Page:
Tips for Vegans Eating a Low FODMAP Diet

I've been sitting on this post for a while because I wasn't sure if it that many people would be interested, but since opening up the Love Your Guts Facebook group, it's been a hot discussion topic. Hopefully, this helps those of you who have been asking!

I hear from a lot of people attempting to follow a low FODMAP diet without using any animal products. While it's not easy, it's also not impossible! Since my strategy involves meeting every person where they are, I love a challenge and helping clients find ways to stick with what they know while taking that first step forward. 

Today I'm sharing some of my best tips for getting good nutrition on a diet that eliminates many plant-based staples like bread, beans, and avocados. 

Tip #1: Don't Try to Do This Alone!

My first tip is to seek out a professional who has experience working with both Low FODMAP diets and plant-based diets. Having guidance can make all the difference in how quickly you start feeling better, meet your macro (and micro) nutrient needs, and prevent you from developing a disordered relationship with food. 

The first professional you meet might not believe that vegans can successfully attempt a low FODMAP diet, but that doesn't necessarily mean it's true!

Don't be afraid to meet with multiple professionals to find one that's a good fit. Most holistic nutritionists and dieticians offer a complimentary meet and greet sessions so you can get to know them, their experience, and decide if you'll be a good fit to work together. Ask questions about their knowledge and experience working with IBS, FODMAPs and plant-based diets. Go with your gut. It's okay for this process to take a while, having the right professional on your team is worth the work.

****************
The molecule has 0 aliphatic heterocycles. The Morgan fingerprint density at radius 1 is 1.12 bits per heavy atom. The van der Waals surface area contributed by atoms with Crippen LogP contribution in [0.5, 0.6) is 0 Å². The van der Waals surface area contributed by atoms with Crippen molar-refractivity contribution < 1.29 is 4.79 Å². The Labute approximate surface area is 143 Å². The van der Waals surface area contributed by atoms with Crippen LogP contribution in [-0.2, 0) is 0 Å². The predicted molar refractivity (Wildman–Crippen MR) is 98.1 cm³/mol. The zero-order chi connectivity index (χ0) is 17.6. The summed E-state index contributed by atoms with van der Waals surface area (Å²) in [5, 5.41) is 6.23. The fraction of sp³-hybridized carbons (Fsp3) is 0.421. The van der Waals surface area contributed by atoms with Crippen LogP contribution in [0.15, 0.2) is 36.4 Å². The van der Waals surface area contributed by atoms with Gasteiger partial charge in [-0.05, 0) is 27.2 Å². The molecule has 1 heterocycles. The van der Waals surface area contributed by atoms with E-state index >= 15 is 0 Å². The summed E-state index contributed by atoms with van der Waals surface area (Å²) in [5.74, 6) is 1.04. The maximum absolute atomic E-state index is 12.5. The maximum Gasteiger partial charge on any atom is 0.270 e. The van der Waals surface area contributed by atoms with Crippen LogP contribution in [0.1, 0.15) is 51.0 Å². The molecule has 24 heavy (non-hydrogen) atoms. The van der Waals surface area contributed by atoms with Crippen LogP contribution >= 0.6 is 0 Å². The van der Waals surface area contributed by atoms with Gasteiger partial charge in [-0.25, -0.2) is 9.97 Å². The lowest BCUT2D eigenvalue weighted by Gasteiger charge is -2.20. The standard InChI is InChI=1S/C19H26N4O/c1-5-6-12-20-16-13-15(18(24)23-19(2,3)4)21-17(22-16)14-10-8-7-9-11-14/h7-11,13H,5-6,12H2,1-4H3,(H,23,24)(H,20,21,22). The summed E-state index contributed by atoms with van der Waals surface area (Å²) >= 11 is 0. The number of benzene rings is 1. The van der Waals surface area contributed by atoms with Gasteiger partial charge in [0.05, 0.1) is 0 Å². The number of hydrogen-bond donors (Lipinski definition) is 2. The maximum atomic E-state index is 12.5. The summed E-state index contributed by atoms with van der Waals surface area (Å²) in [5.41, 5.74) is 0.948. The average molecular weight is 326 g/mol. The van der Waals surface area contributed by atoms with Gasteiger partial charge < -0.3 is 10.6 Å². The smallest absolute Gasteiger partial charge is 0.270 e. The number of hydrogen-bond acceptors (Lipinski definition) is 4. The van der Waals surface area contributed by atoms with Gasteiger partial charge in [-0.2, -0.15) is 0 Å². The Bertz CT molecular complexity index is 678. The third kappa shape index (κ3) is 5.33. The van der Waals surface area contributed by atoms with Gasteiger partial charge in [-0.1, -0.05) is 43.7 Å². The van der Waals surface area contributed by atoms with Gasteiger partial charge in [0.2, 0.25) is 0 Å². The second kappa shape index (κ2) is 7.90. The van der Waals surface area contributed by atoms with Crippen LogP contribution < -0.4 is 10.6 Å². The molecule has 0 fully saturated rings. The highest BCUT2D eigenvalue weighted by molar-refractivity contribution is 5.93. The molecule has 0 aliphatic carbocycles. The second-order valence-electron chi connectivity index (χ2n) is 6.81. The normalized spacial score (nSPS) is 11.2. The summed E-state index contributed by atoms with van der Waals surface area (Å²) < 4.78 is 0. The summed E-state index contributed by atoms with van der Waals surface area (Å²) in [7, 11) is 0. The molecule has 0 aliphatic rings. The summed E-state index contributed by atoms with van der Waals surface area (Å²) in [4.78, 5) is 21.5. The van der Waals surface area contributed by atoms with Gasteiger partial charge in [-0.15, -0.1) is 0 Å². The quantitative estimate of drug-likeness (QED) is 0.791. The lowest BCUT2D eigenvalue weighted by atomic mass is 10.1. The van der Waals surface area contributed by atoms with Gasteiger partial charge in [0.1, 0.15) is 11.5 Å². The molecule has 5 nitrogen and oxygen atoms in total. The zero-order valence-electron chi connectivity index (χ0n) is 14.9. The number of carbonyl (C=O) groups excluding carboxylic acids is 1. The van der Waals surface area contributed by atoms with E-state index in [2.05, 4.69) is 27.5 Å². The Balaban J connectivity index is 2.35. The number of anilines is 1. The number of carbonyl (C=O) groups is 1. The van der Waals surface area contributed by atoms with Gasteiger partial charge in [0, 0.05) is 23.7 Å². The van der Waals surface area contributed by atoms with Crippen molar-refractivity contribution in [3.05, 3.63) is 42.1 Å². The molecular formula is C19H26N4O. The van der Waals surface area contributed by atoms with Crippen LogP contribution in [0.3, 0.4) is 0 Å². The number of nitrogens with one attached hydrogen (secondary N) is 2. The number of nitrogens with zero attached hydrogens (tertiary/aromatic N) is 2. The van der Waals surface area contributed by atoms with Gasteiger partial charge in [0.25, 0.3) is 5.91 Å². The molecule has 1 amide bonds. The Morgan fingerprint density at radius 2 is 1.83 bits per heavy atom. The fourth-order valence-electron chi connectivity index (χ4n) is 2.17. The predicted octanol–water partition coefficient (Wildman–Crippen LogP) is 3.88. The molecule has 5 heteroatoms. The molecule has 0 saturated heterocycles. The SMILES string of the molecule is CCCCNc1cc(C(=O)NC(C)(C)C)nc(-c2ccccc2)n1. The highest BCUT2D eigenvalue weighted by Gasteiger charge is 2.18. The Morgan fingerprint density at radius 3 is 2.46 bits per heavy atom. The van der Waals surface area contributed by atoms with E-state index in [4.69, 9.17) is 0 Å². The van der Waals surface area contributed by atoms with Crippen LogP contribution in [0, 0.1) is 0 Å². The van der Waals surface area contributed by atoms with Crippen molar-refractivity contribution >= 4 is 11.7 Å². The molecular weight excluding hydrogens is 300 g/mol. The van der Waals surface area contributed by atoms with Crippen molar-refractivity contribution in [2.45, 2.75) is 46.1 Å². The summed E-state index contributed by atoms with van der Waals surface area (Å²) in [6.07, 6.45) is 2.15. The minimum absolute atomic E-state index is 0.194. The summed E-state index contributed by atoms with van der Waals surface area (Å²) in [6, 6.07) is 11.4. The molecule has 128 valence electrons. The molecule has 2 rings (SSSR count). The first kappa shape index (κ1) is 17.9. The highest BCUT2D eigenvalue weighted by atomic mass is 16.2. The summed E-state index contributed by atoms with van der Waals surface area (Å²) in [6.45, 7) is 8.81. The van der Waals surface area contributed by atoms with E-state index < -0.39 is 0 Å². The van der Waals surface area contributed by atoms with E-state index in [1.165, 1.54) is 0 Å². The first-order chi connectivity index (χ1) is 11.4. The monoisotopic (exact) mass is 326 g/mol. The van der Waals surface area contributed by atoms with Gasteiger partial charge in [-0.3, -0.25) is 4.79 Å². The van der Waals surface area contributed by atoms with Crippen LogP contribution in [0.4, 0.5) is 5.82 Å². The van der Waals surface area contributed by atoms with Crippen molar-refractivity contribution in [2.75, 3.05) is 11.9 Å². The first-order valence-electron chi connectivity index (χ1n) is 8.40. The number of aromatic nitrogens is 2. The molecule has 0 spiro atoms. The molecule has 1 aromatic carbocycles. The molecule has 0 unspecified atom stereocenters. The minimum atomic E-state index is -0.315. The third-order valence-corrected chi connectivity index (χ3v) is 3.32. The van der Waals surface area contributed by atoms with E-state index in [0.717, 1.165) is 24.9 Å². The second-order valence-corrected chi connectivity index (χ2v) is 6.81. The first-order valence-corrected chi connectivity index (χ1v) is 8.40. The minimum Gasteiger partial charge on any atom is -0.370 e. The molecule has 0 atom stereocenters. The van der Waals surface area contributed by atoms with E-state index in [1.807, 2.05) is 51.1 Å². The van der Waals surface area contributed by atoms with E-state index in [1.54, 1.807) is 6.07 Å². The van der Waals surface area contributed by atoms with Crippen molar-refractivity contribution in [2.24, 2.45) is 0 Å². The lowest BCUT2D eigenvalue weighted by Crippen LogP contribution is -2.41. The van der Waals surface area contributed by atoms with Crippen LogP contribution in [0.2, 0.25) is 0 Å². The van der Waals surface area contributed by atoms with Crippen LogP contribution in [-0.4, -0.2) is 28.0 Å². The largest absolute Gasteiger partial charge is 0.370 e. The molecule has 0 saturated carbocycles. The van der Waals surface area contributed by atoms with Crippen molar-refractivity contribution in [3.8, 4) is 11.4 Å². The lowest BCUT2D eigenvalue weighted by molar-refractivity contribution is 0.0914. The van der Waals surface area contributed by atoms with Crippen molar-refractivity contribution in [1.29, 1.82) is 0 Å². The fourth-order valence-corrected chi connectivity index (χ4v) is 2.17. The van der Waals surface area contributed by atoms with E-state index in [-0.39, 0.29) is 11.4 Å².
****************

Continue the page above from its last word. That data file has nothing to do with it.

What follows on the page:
(pssssst, if you want to book one with me, click here)

Tip #2: Choose Soy Over Other Legumes

The soy products tofu (in block form, not silken) and tempeh are one of the few dense plant-based protein sources that are also low in FODMAPs. You might be tempted to avoid soy, based on fear-mongering internet pseudo-science... but soy products will help you meet your nutrition needs on a Low FODMAP diet that's also free on animal products. 

You can try to include small servings of other legumes (like chickpeas) as well, but because of their FODMAP content, most people with IBS cannot tolerate them in high amounts. Since small amounts won't provide the protein you need to meet your tequirements, they should be viewed as more of a condiment than a staple.

Include a few servings per week of quality soy products and choose tempeh often, as it may be more beneficial than tofu. Just about 100 grams of either will clock in around 20 grams of protein. Gluten-free soy sauce (tamari) is great as a seasoning, but won't add much protein to meals. 

Avoid whole soybeans, soy milk, edamame beans, silken tofu, isolated soy protein, TVP, and soy-based mock meats. All these products are typically high in FODMAPS.